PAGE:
Some Fridges (Can Be So Intolerant)
The cigarette packet looked at him accusingly. He ignored it. He was fed up to the back teeth with having to justify his every action to bloody inanimate objects. Why wouldn’t they leave him alone?
Only this morning, he’d had to explain to the electric toothbrush that he wouldn’t be home too late, promise the washing up liquid that he would give it a squeeze at some point in the next day or two and then, to cap it all, the fridge had demanded – yes, demanded – that he read it the first chapter of the new Zadie Smith before bedtime if it came in the post.
‘Yes’ he had heard himself saying, ‘yes I will be home before seven, I will do some washing up at some point this evening and – YES – I will read the Zadie Smith as long as the letterbox doesn’t have yet another tantrum and refuse to open when the postman calls, like last week.’
He put on his coat, which was silent as it was still sulking about not being taken on the walk in the country on Sunday that ‘everyone else went on’ (its words, but it knew it was far too hot for coats) and dashed down the steps and away from the house before anything else had the chance to try and make his life a misery. Again.
The parking meter nearest his house said ‘That was a bit mean’ as he walked by and he considered telling it to ‘Fuck off’ but he didn’t want them all to go on and on and on, all the way to work, so he simply ignored it. Luckily, he didn’t see it stick its tongue out at the back of his head as he passed, otherwise he would have wasted another twenty minutes trying to bludgeon an apology from it.
Nearing the office, he lit a last cigarette and slowed down in order to arrive at the door at exactly the moment that the cigarette was finished. As he walked, he, the lighter and the accusing cigarette packet had a lively discussion about the morning’s news – could it really be true that Mrs May and Mr Farage had jointly owned and managed the only strip-joint in Penge in the 1980s? Cigarette packet thought it sounded extremely unlikely but the other two were certain that it must be exactly as reported.
The working day seemed to fly by, he enjoyed his work and his equipment was unusually co-operative. He was working on a new corporate bedroom design for Travelodge and even his 2B pencil thought his overall style and direction was ‘on the button.’ Yes, it was certainly a good day.
Back home by 6.30pm, his tea was cooked and he was in front of the television by 7.00. (Both hob and toaster were unable to restrain some criticism – he had indeed had beans on toast for three days in a row now – but they both knew that they shouldn’t go too far for two reasons: first, because they knew that he really enjoyed beans on toast and second, because they both knew that he couldn’t cook anything else, even when the oven or microwave read him recipes or instructions).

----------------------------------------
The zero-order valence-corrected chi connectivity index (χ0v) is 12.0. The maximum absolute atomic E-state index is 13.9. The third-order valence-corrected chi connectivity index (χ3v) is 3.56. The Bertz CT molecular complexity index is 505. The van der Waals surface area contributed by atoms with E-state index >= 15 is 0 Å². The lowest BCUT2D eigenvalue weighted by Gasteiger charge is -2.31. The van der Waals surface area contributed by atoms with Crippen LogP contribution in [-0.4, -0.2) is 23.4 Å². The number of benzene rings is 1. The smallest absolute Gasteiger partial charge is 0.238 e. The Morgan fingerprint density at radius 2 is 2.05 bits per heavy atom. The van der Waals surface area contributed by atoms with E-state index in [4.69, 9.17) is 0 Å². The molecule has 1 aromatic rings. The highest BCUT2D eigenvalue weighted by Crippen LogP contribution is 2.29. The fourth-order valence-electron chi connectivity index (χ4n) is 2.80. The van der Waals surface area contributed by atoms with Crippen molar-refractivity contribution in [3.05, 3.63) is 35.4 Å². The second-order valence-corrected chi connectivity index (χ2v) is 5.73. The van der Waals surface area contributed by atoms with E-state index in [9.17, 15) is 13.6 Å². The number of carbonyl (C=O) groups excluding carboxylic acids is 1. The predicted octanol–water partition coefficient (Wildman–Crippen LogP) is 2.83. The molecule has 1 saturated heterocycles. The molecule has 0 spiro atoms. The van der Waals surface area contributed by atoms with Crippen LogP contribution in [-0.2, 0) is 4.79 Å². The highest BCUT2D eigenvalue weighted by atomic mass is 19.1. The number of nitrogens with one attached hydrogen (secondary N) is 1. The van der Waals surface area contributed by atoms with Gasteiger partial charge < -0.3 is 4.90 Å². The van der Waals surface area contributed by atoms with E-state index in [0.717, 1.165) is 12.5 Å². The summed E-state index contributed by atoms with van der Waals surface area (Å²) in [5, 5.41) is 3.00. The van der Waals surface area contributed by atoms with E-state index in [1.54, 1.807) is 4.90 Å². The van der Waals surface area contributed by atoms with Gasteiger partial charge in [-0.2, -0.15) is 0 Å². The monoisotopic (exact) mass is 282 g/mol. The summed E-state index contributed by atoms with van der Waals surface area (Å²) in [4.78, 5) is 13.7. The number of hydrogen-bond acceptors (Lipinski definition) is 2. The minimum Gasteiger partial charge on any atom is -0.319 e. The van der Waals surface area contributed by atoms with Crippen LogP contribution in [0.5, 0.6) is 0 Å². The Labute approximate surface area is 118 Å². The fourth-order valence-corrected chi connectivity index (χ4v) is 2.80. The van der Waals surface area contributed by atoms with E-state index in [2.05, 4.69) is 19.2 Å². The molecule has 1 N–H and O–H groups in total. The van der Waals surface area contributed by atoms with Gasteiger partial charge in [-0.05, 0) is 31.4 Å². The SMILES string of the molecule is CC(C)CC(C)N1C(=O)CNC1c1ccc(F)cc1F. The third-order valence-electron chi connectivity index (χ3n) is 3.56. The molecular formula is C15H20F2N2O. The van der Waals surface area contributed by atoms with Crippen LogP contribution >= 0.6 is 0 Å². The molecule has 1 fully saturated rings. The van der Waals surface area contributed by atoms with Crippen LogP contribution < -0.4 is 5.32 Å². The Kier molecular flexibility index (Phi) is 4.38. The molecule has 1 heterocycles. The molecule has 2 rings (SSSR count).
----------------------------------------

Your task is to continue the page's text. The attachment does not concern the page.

Tea finished, he was just dosing as Alex Jones welcomed him to The One Show: ‘Tonight, we ask: “Shouldn’t we have more respect for our tyres when they are too worn to be roadworthy?” We speak to just such a tyre that was shamelessly thrown into the Manchester Ship Canal when it’s car failed an MOT. She now leads a campaign to rehome old tyres in specially built compounds in the countryside. Stay with us as we take you on this surprising and heart-warming journey into the life of old tyres.’
He was drifting off once more when a voice from the kitchen brought him back to full consciousness:
‘Oi. Oi you out there, come in here, I want to talk to you.’ It was fridge calling him. He went out to the kitchen, as requested.
‘Did that book come today? I heard the letterbox clack. Something came.’
‘Afraid not – just some bills and stuff. It’ll be here tomorrow.’
‘Well, I’m bored. Read me something?’
‘I guess we could carry on with ‘The Master and Margarita’ although not everybody liked it.’
‘Yeah’ said fridge. ‘S’better than nothing.’
He read well – he’d had plenty of practice – but not everyone could stay awake: the plate rack uttered little snuffles and the breadbin snored loudly enough for several of the plates to giggle uncontrollably. ‘Shush’ he said ‘You’ll spoil it for the others.’
He turned the page: ‘Cat said….’ the sentence began. Fridge let out a loud ‘Humph!’ waking everyone.
‘What bollocks!’ he exclaimed. ‘A talking cat! Tosh! I can’t listen to that!’
by Gareth Clarke